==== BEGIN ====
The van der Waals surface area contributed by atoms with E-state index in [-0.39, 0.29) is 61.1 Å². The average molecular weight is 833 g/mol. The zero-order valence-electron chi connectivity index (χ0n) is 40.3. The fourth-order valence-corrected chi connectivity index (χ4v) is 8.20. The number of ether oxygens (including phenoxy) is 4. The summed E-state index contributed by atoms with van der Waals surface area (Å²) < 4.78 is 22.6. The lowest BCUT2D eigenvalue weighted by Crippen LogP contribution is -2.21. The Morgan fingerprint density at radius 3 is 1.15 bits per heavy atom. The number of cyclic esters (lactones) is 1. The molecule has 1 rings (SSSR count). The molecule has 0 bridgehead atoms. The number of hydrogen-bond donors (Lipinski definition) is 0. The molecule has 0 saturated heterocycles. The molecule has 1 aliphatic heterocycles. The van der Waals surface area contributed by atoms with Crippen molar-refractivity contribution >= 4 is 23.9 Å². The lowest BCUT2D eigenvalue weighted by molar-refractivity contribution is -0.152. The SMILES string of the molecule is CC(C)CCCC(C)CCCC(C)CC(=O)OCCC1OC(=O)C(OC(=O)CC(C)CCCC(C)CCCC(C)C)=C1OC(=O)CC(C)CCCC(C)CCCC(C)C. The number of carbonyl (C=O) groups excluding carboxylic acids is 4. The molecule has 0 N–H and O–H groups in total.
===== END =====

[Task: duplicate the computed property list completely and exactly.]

The van der Waals surface area contributed by atoms with E-state index in [-0.39, 0.29) is 61.1 Å². The average molecular weight is 833 g/mol. The zero-order valence-electron chi connectivity index (χ0n) is 40.3. The fourth-order valence-corrected chi connectivity index (χ4v) is 8.20. The number of ether oxygens (including phenoxy) is 4. The summed E-state index contributed by atoms with van der Waals surface area (Å²) < 4.78 is 22.6. The lowest BCUT2D eigenvalue weighted by Crippen LogP contribution is -2.21. The Morgan fingerprint density at radius 3 is 1.15 bits per heavy atom. The number of cyclic esters (lactones) is 1. The molecule has 1 rings (SSSR count). The molecule has 0 bridgehead atoms. The number of hydrogen-bond donors (Lipinski definition) is 0. The molecule has 0 saturated heterocycles. The molecule has 1 aliphatic heterocycles. The van der Waals surface area contributed by atoms with Crippen molar-refractivity contribution >= 4 is 23.9 Å². The lowest BCUT2D eigenvalue weighted by molar-refractivity contribution is -0.152. The SMILES string of the molecule is CC(C)CCCC(C)CCCC(C)CC(=O)OCCC1OC(=O)C(OC(=O)CC(C)CCCC(C)CCCC(C)C)=C1OC(=O)CC(C)CCCC(C)CCCC(C)C. The number of carbonyl (C=O) groups excluding carboxylic acids is 4. The molecule has 0 N–H and O–H groups in total.